Thomas (Roy) Corbett, 41, who was a leader in the field of psychopharmacology, died suddenly at his home in Hoboken, New Jersey in January 2001. Roy was well respected by both his colleagues and the scientific community. He was known for his great sense of humor and his laid back attitude for life. An avid outdoorsman, he enjoyed skiing, running, golfing, and fly-fishing. Roy also enjoyed a good pint at the end of the day!
Roy started his scientific career at the National University of Ireland, Galway obtaining both a bachelors in biochemistry (1981) and a doctorate in pharmacology (1987) under the supervision of Professor Brian Leonard. He won a European young scientist award in 1984 and was awarded a European Brain and Behavioral travel scholarship in 1985. Like many of his contemporaries in the economically depressed mid-1980’s Roy was forced to emigrate but he never lost touch with Ireland and maintained a keen interest in all things Irish. Roy traveled to France as a post-doctoral fellow in 1988. His passion for science led him to the US in 1989, where he accepted a position with Hoechst Roussel Pharmaceuticals (now known as Aventis), in Bridgewater, New Jersey. This was an expansive phase of Roy’s career where his intellect and tenacious attitude helped forge new insights into the mechanisms of action and potential therapies for brain disorders. As a senior scientist and lab head at Aventis, it was Roy's responsibility to coordinate the generation of timely and reliable data which was essential to guide the selection and advancement of drug candidates. He was always a hands-on scientist and was never a stranger to laboratory work. His dedication to drug discovery and development is reflected in both his excellent reputation with his colleagues throughout Aventis and with colleagues in other pharmaceutical companies and universities. As the leader of several drug discovery projects, Roy's ability to communicate clearly, think strategically, and to motivate his interdisciplinary team members with enthusiasm, respect and appreciation for their efforts were his strongest assets. His dedication to drug discovery and development was reflected in both his excellent reputation with his colleagues throughout Aventis and other pharmaceutical companies, and in the number of development candidates his teams have generated.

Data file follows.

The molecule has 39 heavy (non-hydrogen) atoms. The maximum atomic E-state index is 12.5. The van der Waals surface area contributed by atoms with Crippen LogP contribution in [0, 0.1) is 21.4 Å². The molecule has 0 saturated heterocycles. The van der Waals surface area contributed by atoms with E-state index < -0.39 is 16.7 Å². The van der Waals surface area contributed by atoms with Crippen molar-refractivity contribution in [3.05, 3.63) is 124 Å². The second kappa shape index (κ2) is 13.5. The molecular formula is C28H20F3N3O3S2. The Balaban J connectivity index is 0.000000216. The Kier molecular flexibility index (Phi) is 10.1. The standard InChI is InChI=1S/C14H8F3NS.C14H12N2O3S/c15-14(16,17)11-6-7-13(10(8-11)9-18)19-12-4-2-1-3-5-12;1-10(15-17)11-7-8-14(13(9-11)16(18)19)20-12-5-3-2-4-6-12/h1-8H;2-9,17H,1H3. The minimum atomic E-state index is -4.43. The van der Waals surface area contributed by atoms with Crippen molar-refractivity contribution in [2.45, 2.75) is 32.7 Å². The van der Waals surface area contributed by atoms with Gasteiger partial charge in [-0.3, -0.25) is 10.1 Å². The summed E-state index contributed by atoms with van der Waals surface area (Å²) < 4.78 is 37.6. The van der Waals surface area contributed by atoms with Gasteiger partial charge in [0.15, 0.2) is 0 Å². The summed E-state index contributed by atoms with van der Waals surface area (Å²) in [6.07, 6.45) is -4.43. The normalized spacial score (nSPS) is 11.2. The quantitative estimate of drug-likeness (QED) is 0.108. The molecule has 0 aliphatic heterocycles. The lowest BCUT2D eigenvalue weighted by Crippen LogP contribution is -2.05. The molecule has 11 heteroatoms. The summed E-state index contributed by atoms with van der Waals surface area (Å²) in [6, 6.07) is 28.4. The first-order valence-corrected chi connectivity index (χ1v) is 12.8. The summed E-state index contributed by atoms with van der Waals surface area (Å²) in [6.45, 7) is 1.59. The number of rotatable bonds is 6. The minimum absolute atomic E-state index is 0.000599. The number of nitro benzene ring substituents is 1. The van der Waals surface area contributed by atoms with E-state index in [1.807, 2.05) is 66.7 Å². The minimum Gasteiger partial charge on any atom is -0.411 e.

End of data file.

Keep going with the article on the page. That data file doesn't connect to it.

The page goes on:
Roy was an author on over 50 peer reviewed publications in the field of brain disorders and was involved in numerous scientific collaborations, with the likes of world-renowned scientists; Professors Hubert H. van Tol, Philip Seeman, Patricia Goldman-Rakic, and Nobel laureates Paul Greengard and Arvid Carlsson. His publications helped Aventis and its legacy companies maintain an international reputation for cutting-edge research. He was also awarded an U.S. and European patent in 1992 for treating anxiety with a glycine antagonist. Roy’s contribution to the scientific community, particularly in the field of schizophrenia, will be missed enormously. Indeed Roy the man, the scientist, the friend and the Irish rover will be missed by one and all who knew him.
Ar dheis Dé go raibh a h-ainm
(May his soul be at the right hand of God - old gaelic saying)